One of the worst habits of web developers and designers in the mid-90s was the "this site best viewed in..." warnings. Sometimes this message was simply the developer saying, "I haven't tested this in anything else," and sometimes it really meant, "this site will not display properly in some browsers, if it works at all." Unfortunately, this trend has returned, and in some cases, it has taken on a decidedly nasty tone. For example, some sites do not display at all in Internet Explorer, and present a lengthy explanation of why you should switch to a different browser. It is your choice, but if your website is going to support as many visitors as possible, I highly recommend that you resist any temptations to go down the route of not supporting or testing your site on a particular browser.
There are four major motivations behind this that I see on a regular basis. The first is that some people, particularly technically inclined folks, have turned browser decisions into a "my way or the highway" decision, and feel that anyone not following their preference should be pushed into it. The second reason for this is that people in the tech world choose browsers like Firefox and Chrome over Safari and Internet Explorer so often that if you are in a room full of developers, it is quite likely that none of them use Internet Explorer. As a result, a kind of mental twist of reality happens, and these developers take "everyone I work with and talk to does not use Internet Explorer" and turn it into, "no one uses Internet Explorer." Another common reasoning is that because some browsers are non-standard, or require a ton of hoops to be jumped through, that there is a justification for not bothering with those browsers. It's kind of a "they won't play ball with the other browsers, so why should I play by their rules?" Finally, some developers simply do not do thorough cross-platform testing, a kind of "works on my machine, so it must work everywhere!" response.
I can understand why developers might feel these ways. It's a royal pain in the neck to do a bunch of cross-platform testing, let alone accommodate the quirks of individual browsers. The task of figuring out what those quirks are — let alone working through them, which often requires separate but logically equivalent code paths to be written and maintained — is a chore. And multiplying your testing needs not only for each browser, but for different versions is not something to lightly consider (although if you do want to do it, check out Selenium from Sauce Labs).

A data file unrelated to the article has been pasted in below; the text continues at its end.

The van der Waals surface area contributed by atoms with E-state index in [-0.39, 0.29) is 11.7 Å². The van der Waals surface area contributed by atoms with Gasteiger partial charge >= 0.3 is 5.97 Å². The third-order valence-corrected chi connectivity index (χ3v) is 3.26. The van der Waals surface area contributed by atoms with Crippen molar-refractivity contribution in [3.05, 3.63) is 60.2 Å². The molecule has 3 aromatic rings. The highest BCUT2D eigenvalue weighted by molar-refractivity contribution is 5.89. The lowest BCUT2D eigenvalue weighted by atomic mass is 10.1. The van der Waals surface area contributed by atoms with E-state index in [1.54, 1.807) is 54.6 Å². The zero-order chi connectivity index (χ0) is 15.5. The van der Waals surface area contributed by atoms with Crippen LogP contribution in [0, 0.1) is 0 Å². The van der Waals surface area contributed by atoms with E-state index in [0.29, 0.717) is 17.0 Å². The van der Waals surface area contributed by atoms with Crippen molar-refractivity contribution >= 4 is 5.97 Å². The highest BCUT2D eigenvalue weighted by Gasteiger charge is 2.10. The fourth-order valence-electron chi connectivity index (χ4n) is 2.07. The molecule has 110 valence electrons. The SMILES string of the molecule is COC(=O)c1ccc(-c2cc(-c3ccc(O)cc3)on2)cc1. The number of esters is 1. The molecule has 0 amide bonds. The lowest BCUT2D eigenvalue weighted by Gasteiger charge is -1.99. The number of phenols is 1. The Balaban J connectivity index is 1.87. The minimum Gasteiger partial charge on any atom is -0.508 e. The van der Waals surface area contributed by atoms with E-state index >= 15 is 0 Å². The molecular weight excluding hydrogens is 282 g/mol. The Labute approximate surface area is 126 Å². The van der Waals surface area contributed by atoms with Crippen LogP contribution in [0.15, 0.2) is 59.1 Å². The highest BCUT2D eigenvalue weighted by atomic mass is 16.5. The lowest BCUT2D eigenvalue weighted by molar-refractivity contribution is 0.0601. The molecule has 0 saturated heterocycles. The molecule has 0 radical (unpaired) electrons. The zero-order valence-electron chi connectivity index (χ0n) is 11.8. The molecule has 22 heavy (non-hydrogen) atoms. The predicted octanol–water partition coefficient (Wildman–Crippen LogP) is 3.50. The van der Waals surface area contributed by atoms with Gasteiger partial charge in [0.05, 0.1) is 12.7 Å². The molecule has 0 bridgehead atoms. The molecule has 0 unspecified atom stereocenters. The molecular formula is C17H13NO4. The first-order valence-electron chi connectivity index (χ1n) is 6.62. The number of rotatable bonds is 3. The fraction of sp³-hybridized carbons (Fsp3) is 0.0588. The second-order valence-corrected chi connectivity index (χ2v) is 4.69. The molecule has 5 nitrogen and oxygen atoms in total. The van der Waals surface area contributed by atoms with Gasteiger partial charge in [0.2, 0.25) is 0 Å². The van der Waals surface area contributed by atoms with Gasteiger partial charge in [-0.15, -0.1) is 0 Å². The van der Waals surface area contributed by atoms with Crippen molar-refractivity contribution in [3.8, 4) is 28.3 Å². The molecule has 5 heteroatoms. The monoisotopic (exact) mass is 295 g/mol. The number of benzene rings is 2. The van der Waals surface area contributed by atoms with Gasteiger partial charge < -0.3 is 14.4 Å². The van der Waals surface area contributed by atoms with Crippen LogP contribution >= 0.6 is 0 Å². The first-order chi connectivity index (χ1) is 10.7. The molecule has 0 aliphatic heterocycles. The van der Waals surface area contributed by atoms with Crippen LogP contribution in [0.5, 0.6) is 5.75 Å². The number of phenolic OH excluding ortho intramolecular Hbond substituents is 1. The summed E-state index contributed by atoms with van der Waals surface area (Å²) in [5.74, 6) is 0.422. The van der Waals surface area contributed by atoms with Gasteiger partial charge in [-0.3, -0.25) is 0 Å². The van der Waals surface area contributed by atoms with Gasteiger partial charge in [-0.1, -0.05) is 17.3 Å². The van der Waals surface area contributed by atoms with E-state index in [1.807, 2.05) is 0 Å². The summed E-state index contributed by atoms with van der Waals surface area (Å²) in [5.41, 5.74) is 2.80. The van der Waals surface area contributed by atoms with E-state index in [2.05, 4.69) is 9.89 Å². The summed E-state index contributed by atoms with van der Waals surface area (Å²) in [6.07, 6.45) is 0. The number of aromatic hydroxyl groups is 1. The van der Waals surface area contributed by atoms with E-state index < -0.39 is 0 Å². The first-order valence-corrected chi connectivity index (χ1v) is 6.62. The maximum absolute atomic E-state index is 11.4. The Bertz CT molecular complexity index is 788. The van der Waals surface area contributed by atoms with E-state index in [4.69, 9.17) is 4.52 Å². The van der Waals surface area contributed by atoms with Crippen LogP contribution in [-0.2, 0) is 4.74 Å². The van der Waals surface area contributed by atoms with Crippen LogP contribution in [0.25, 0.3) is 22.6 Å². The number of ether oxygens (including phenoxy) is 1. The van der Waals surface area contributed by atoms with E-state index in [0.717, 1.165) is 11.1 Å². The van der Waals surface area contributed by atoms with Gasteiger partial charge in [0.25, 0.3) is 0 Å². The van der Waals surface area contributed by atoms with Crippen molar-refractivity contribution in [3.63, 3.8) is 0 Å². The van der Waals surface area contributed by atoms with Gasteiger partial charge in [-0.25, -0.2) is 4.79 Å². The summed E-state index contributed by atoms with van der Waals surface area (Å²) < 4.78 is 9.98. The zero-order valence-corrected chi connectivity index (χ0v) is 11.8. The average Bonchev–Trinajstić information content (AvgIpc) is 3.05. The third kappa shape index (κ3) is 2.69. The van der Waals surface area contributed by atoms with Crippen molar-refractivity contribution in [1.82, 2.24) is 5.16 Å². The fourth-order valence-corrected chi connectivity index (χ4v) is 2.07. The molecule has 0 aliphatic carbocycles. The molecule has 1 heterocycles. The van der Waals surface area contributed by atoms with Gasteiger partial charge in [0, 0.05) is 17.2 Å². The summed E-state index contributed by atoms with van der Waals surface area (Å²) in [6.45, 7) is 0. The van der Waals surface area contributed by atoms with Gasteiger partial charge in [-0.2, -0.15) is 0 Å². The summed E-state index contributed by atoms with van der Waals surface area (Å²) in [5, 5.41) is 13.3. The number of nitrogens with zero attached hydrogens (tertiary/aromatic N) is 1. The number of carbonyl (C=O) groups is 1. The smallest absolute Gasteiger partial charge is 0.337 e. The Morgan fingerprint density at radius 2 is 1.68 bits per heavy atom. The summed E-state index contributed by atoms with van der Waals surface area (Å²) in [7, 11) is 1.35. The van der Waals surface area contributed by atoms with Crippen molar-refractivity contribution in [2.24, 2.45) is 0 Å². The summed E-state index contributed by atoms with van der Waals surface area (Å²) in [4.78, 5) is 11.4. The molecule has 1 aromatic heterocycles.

At the same time, ask yourself this one simple question: What percentage of potential users am I willing to sacrifice? Because as of June 2011, the "smallest" of the Big Three browsers was Chrome, with roughly 17% of the market. Even Safari is showing at nearly 7%. Can you imagine going to your boss and saying, "I really dislike Internet Explorer, so we are just going to ignore 41% of the market?" Or perhaps it is, "gee boss, it's tough to test multiple browsers, so we're just ignoring 20% of it." That's a tough proposition. For internal usage applications, you often have the ability to require (or only test on) a certain browser because it is the corporate standard. But for public facing sites and many internal applications, the attitude of hubris or laziness regarding the user's choice of browsers is simply unacceptable. Furthermore, it's easy for developers to forget that many users are required to use a certain browser. Programmers often have administrative rights on their PCs and get a choice regardless of the company policy, but the typical employee often has no ability to pick a different browser, so trying to shove one down their throats is just pouring salt into the wound.
Instead of mandating a particular browser or ignoring some browsers, here is what you can do:
- Learn the big differences between browsers.
- Specify styling in detail to account for different default styles in browsers.
- Cross-browser testing (again, look at Selenium).
- Use flexible designs that don't shatter if the browser takes some liberties with the rendering.
Justin James is the Lead Architect for Conigent.